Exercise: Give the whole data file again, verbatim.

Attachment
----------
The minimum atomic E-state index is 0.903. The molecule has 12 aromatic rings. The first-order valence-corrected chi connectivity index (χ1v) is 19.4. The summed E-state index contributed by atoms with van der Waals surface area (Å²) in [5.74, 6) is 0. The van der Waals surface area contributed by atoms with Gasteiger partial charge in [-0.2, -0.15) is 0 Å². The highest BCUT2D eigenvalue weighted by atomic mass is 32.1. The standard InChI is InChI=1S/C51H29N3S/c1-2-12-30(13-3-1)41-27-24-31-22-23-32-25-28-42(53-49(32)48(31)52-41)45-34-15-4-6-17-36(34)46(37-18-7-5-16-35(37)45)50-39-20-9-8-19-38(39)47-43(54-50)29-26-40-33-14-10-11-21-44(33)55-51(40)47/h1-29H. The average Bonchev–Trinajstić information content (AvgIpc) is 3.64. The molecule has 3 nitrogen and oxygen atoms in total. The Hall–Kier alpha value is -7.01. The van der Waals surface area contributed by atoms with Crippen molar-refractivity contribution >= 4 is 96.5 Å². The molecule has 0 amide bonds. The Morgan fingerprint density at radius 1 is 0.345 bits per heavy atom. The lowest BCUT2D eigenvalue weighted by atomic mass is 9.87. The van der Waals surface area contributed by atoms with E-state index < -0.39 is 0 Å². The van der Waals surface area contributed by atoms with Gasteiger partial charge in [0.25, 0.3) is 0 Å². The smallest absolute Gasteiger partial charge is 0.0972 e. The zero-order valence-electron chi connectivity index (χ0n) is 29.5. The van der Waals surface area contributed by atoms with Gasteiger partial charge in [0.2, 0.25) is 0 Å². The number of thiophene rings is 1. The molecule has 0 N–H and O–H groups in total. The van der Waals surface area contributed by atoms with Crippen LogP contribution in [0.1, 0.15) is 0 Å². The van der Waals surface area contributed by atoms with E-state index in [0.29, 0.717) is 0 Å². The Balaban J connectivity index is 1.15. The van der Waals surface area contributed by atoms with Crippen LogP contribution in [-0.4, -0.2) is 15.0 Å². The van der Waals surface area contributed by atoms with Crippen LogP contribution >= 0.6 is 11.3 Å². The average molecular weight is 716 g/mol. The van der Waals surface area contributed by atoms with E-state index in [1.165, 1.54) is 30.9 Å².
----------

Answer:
The minimum atomic E-state index is 0.903. The molecule has 12 aromatic rings. The first-order valence-corrected chi connectivity index (χ1v) is 19.4. The summed E-state index contributed by atoms with van der Waals surface area (Å²) in [5.74, 6) is 0. The van der Waals surface area contributed by atoms with Gasteiger partial charge in [-0.2, -0.15) is 0 Å². The highest BCUT2D eigenvalue weighted by atomic mass is 32.1. The standard InChI is InChI=1S/C51H29N3S/c1-2-12-30(13-3-1)41-27-24-31-22-23-32-25-28-42(53-49(32)48(31)52-41)45-34-15-4-6-17-36(34)46(37-18-7-5-16-35(37)45)50-39-20-9-8-19-38(39)47-43(54-50)29-26-40-33-14-10-11-21-44(33)55-51(40)47/h1-29H. The average Bonchev–Trinajstić information content (AvgIpc) is 3.64. The molecule has 3 nitrogen and oxygen atoms in total. The Hall–Kier alpha value is -7.01. The van der Waals surface area contributed by atoms with Crippen molar-refractivity contribution >= 4 is 96.5 Å². The molecule has 0 amide bonds. The Morgan fingerprint density at radius 1 is 0.345 bits per heavy atom. The lowest BCUT2D eigenvalue weighted by atomic mass is 9.87. The van der Waals surface area contributed by atoms with E-state index < -0.39 is 0 Å². The van der Waals surface area contributed by atoms with Gasteiger partial charge in [0.25, 0.3) is 0 Å². The smallest absolute Gasteiger partial charge is 0.0972 e. The zero-order valence-electron chi connectivity index (χ0n) is 29.5. The van der Waals surface area contributed by atoms with Gasteiger partial charge in [0.2, 0.25) is 0 Å². The number of thiophene rings is 1. The molecule has 0 N–H and O–H groups in total. The van der Waals surface area contributed by atoms with Crippen LogP contribution in [0.1, 0.15) is 0 Å². The van der Waals surface area contributed by atoms with E-state index in [0.29, 0.717) is 0 Å². The Balaban J connectivity index is 1.15. The van der Waals surface area contributed by atoms with Crippen LogP contribution in [-0.4, -0.2) is 15.0 Å². The van der Waals surface area contributed by atoms with Crippen LogP contribution >= 0.6 is 11.3 Å². The average molecular weight is 716 g/mol. The van der Waals surface area contributed by atoms with E-state index in [1.165, 1.54) is 30.9 Å².